Yoga Sutras

The Yoga Sutras of Happiness

Interpreted by Silvia Mordini and Sarah Erter, with inspiration from Sri Swami Satchidananda, Nischala Joy Devi, T.K.V. Desikachar, B.K.S. Iyengar, Judith Lasaster.

The Yoga Sutras express that our natural state of being is characterized by happiness, joy, creativity, inherent wisdom, love, luminosity, inclusivity, and openness.

Yoga Sutra 1.3: United in the heart, consciousness is steadies, and we abide in our true nature — joy.

– Nischala Joy Devi,  The Secret Power of Yoga

Yet as part of the human experience, we encounter a full range of emotional states. The Yoga Sutras outline the obstacles we will inevitably encounter that steer us away from our natural state.

Yoga Sutra 1.30: There are nine predictable obstacles (or mental distractions) that arise on the inner journey.

These nine obstacles and interpretations from both feminine + masculine teachers + students include:

  1. Vyadhi — illness, sickness, disease, ailment
  2. Styana — inefficiency, rigidity, procrastination, dullness, mental laziness
  3. Samshaya — doubt, indecision, hesitancy, skepticism
  4. Pramada — negligence, carelessness
  5. Alasya — langour, laziness, sloth, idleness
  6. Avirati — want of non-attachment, non-abstention, craving
  7. Bhranti-Darshanah — confusion of philosophies, false views, wrong-thinking, incorrect perception
  8. Alabadha-Bhumikatva — failing to attain stages of practice, absence of practice, stuckness
  9. Anavasthitava — slipping down, inability to maintain, instability, unsteadiness

As you review these obstacles, take a moment to reflect on which obstacle(s) you may be experiencing during this particular flow.

Yoga Sutra 1.31: What happens as a result of these obstacles? First the distraction happens and our attention is drawn there away from everything else. Once our attention fixates there, this becomes the obstacle and we become disturbed. As a result we experience: Mental or physical pain, sadness and frustration, unsteadiness in the body, and irregular breath.

The Yoga Sutras then provides us with guidance on how to manage and overcome these obstacles.

Yoga Sutra 1.32: To prevent or deal with these nine obstacles and their four consequences, the recommendation is to make the mind one-pointed, training it how to focus on a single principle or object. If the mind is focused, then it is far less likely to get entangled and lost in the mire of delusion that can come from these obstacles.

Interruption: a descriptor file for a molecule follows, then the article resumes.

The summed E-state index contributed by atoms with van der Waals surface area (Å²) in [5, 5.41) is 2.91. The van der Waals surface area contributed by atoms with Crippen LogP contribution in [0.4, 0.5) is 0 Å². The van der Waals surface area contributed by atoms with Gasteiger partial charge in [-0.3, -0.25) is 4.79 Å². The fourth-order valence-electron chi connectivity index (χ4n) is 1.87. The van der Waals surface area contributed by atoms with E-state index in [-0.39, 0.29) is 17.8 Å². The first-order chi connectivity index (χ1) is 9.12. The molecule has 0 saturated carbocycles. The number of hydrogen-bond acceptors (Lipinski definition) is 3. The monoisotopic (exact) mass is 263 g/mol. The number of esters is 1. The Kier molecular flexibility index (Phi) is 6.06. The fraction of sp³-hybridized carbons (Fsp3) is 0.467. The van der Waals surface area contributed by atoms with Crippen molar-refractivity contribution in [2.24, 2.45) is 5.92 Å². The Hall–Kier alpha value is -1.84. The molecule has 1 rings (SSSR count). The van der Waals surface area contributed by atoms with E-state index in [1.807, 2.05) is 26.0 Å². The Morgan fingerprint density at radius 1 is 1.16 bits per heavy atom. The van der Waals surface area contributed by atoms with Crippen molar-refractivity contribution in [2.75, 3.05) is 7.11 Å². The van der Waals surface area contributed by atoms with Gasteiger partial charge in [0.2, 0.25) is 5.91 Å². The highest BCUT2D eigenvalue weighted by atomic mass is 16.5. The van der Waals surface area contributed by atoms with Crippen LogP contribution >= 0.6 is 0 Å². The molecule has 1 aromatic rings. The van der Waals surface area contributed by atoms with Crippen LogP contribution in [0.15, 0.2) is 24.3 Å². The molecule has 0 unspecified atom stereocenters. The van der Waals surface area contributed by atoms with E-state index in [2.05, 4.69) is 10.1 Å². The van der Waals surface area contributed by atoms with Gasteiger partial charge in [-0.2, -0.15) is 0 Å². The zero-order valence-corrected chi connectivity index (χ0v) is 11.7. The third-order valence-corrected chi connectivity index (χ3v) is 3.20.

In The Secret Power of Yoga, Nischala Joy Devi recommends engaging in sacred practice on a routine basis. Given that similar themes are woven throughout the sutras, earlier Sutras set this foundation:

Yoga Sutra 1.12: Consciousness is elevated by Abhyasa (Devoted Practice) and Vairagya (Remembering the Self).

–  Nischala Joy Devi, The Secret Power of Yoga

These concepts work hand-in-hand, as we access our true nature through devoted practice, we remember are reminded of true nature and strengthen our identification with it — rather than identification with external influences. These practices cultivate happiness, joy, and bliss that is reflected inward and outward. With time, the duration of this state is expanded. These ideas are repeated — yet built upon in the following sutras:

Yoga Sutra 1.21: To the dedicated and devoted, the Divine truth is revealed.

Yoga Sutra 1.23: Boundless love and devotion unite us with the Divine Consciousness.

Yoga Sutra 1.24: The Divine Consciousness is self-effulgent like the sun.

Yoga Sutra 1.25: The Divine is the essence of all knowledge, wisdom, and love.

–  Nischala Joy Devi, The Secret Power of Yoga

The Sutras are clear — these qualities are within us and around us — and once again, the Sutras underline that with devotion to practice, the inner luminosity of the sun and Divine Consciousness radiates from within us.

The Sutras then provide us with four keys to maintain our happiness & radiance:

Yoga Sutra 1.33: Practice four types of attitudes towards people, including friendliness or lovingness, compassion or support, happiness or goodwill, and neutrality or acceptance.

The Sutras then provide us with additional support to maintain our happiness & radiance — through meditative practices:

Yoga Sutra 1.39: Concentrate, practice meditation with any focus.

One of the beautiful aspects of Yoga is its complete inclusivity, expressed through this Sutra. While the Sutras do provide specific examples of methods to achieve a meditative state for those of us who appreciate more structure — the Sutras also give us full freedom to find any method we choose that raises our consciousness and opens our heart.

With ongoing practice and devotion, we reclaim our natural state and see the interconnectedness woven throughout all of humanity + nature — Samadhi. 

Yoga Sutra 2.42: From contentment (Santosha), there flows the most excellent happiness and delight.

Happiness, contentment, inner stillness, and luminosity become free-flowing, and always available for us to access.